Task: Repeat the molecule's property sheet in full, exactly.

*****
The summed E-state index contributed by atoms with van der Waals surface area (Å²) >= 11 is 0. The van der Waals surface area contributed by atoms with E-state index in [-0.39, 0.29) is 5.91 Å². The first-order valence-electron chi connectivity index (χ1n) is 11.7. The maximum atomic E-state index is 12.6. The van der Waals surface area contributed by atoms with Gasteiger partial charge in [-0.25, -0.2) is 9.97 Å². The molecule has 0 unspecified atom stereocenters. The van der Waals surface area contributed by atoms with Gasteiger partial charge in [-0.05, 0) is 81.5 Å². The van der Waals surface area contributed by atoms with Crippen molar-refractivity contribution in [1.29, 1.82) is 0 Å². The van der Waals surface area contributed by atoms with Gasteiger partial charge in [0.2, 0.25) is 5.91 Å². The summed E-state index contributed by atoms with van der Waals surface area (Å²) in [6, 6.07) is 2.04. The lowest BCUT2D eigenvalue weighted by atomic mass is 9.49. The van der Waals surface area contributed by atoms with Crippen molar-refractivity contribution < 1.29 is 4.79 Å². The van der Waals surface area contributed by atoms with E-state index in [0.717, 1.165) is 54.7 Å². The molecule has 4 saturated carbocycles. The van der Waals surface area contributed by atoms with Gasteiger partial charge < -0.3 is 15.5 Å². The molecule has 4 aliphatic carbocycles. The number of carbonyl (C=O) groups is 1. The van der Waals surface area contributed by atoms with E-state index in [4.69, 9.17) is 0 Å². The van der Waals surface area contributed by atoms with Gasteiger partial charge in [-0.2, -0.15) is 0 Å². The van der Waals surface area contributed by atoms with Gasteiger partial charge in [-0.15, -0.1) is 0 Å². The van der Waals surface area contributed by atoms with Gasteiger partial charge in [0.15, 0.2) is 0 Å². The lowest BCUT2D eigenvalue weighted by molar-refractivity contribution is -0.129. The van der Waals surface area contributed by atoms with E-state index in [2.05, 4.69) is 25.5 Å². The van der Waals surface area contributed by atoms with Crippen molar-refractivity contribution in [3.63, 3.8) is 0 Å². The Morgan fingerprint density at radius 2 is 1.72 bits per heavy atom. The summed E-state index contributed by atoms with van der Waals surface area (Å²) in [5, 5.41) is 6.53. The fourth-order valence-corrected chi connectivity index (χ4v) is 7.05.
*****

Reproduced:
The summed E-state index contributed by atoms with van der Waals surface area (Å²) >= 11 is 0. The van der Waals surface area contributed by atoms with E-state index in [-0.39, 0.29) is 5.91 Å². The first-order valence-electron chi connectivity index (χ1n) is 11.7. The maximum atomic E-state index is 12.6. The van der Waals surface area contributed by atoms with Gasteiger partial charge in [-0.25, -0.2) is 9.97 Å². The molecule has 0 unspecified atom stereocenters. The van der Waals surface area contributed by atoms with Gasteiger partial charge in [-0.05, 0) is 81.5 Å². The van der Waals surface area contributed by atoms with Crippen molar-refractivity contribution in [1.29, 1.82) is 0 Å². The van der Waals surface area contributed by atoms with Gasteiger partial charge in [0.2, 0.25) is 5.91 Å². The summed E-state index contributed by atoms with van der Waals surface area (Å²) in [6, 6.07) is 2.04. The lowest BCUT2D eigenvalue weighted by atomic mass is 9.49. The van der Waals surface area contributed by atoms with Crippen molar-refractivity contribution < 1.29 is 4.79 Å². The van der Waals surface area contributed by atoms with E-state index in [0.717, 1.165) is 54.7 Å². The molecule has 4 saturated carbocycles. The van der Waals surface area contributed by atoms with Gasteiger partial charge < -0.3 is 15.5 Å². The molecule has 4 aliphatic carbocycles. The number of carbonyl (C=O) groups is 1. The van der Waals surface area contributed by atoms with E-state index in [4.69, 9.17) is 0 Å². The van der Waals surface area contributed by atoms with Gasteiger partial charge in [-0.2, -0.15) is 0 Å². The van der Waals surface area contributed by atoms with Gasteiger partial charge in [-0.15, -0.1) is 0 Å². The van der Waals surface area contributed by atoms with Gasteiger partial charge in [0.15, 0.2) is 0 Å². The lowest BCUT2D eigenvalue weighted by molar-refractivity contribution is -0.129. The van der Waals surface area contributed by atoms with E-state index in [2.05, 4.69) is 25.5 Å². The van der Waals surface area contributed by atoms with Crippen molar-refractivity contribution in [3.63, 3.8) is 0 Å². The Morgan fingerprint density at radius 2 is 1.72 bits per heavy atom. The summed E-state index contributed by atoms with van der Waals surface area (Å²) in [5, 5.41) is 6.53. The fourth-order valence-corrected chi connectivity index (χ4v) is 7.05.